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What Is Characterization?
Characterization is the description of a character’s physical traits (how a character looks), point of view, personality, private thoughts, and actions. There are two types of characterization in fiction writing:
- Indirect characterization
- Direct characterization
Both indirect characterization and direct characterization work together to create a complete picture of your character for the reader. Remember that characters, like people, are imperfect. They don’t need to be likable, but they must be interesting.
2 Examples of Indirect Characterization in Literature
Indirect characterization is a useful tool in illustrating a character. Often, what’s left unsaid or unstated creates an even more powerful image in the reader’s mind.
- Anne in Anne of Green Gables by L.M. Montgomery. “My life is a perfect graveyard of buried hopes.” Here, Montgomery created a character who has a complex and active imagination, is extremely curious and awestruck by the world around her, and who also has a very dark past with residual emotional trauma coming to the forefront.
- Atticus in To Kill a Mockingbird by Harper Lee. “Scout, simply by the nature of the work, every lawyer gets at least one case in his lifetime that affects him personally. This one’s mine, I guess. You might hear some ugly talk about it at school, but do one thing for me if you will: you just hold your head high and keep those fists down. No matter what anybody says to you, don’t you let ’em get your goat.” In this excerpt, Atticus is speaking to Scout about an upcoming, controversial trial. The reader can infer that from this interaction that Atticus is trying to instill in Scout the sense that a person should always continue to fight for what they believe, regardless of the consequences. This passage illuminates Atticus’s strong moral compass, and the morals he hopes to instill in his children.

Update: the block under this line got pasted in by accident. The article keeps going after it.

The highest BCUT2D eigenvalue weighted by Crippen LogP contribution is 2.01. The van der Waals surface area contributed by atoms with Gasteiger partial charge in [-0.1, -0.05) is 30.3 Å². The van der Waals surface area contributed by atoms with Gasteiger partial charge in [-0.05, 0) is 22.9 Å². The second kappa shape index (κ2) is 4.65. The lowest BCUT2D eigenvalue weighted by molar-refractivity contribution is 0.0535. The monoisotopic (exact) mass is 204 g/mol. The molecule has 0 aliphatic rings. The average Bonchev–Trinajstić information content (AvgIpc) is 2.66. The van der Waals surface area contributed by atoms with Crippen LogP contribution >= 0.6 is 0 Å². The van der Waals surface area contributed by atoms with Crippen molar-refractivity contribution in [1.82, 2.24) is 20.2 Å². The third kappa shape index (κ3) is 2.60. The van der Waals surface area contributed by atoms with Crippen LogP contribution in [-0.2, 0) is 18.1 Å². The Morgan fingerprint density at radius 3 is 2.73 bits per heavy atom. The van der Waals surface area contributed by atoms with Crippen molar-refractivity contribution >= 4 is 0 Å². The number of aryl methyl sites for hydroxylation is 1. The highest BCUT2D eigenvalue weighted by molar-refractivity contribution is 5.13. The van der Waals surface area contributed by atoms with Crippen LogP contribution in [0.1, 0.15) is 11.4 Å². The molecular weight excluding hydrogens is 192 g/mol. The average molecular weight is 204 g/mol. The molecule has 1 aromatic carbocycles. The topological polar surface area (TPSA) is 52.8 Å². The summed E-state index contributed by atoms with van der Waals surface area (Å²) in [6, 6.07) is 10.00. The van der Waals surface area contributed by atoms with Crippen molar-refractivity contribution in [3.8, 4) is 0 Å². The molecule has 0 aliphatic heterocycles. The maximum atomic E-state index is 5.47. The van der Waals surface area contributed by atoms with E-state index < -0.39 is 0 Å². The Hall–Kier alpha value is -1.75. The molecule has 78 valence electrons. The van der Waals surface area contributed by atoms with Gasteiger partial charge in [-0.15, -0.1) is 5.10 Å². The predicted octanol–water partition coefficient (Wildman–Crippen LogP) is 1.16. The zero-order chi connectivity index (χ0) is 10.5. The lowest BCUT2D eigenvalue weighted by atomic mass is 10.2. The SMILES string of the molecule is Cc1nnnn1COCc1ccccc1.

What Are the Advantages of Indirect Characterization?
Adding indirect characterization to your writing is a powerful way to convey those unspoken thoughts and traits that convey the true essence of a person. But you have to take care to guide your reader’s experience, less they miss important clues that you drop via indirect characterization.
- Indirect characterization humanizes a character. By revealing a character’s thoughts, emotions, and world view in various contexts, you provide your reader with a robust understanding of who your characters are.
- Indirect characterization strengthens your writing by showing, not telling. For example, you could write your character was “rude,” or show your character blowing cigarette smoke in another character’s face. Both convey the same message, however, the first method of direct characterization is much less subtle than the second method of indirect characterization.
- Indirect characterization inspires discovery and provokes the imagination. As a writer, you are leading your reader through your story. By weaving indirect characterization through your narrative, you provide the reader with the opportunity to draw their own conclusions and make their own discoveries, for an overall more satisfying and intriguing reading experience.
What Is the Difference Between Indirect Characterization and Direct Characterization?
Knowing the difference between indirect characterization and direct characterization can help you determine which one is better suited to your work.
- Indirect characterization describes a character through their thoughts, actions, speech, and dialogue.
- Direct characterization, or explicit characterization, describes the character through their physical description, line of work, or passions and pursuits.
Though readers will always draw their own conclusions, they may draw conclusions far from your intent if you don’t offer enough clues through detail work. This is not necessarily always a drawback—readers bring different backgrounds and experiences to their interpretation of your text. But if you lean too heavily on indirect characterization for major plot points and the reader misses your clues, the gap in understanding may lead to an unsatisfying reading experience.
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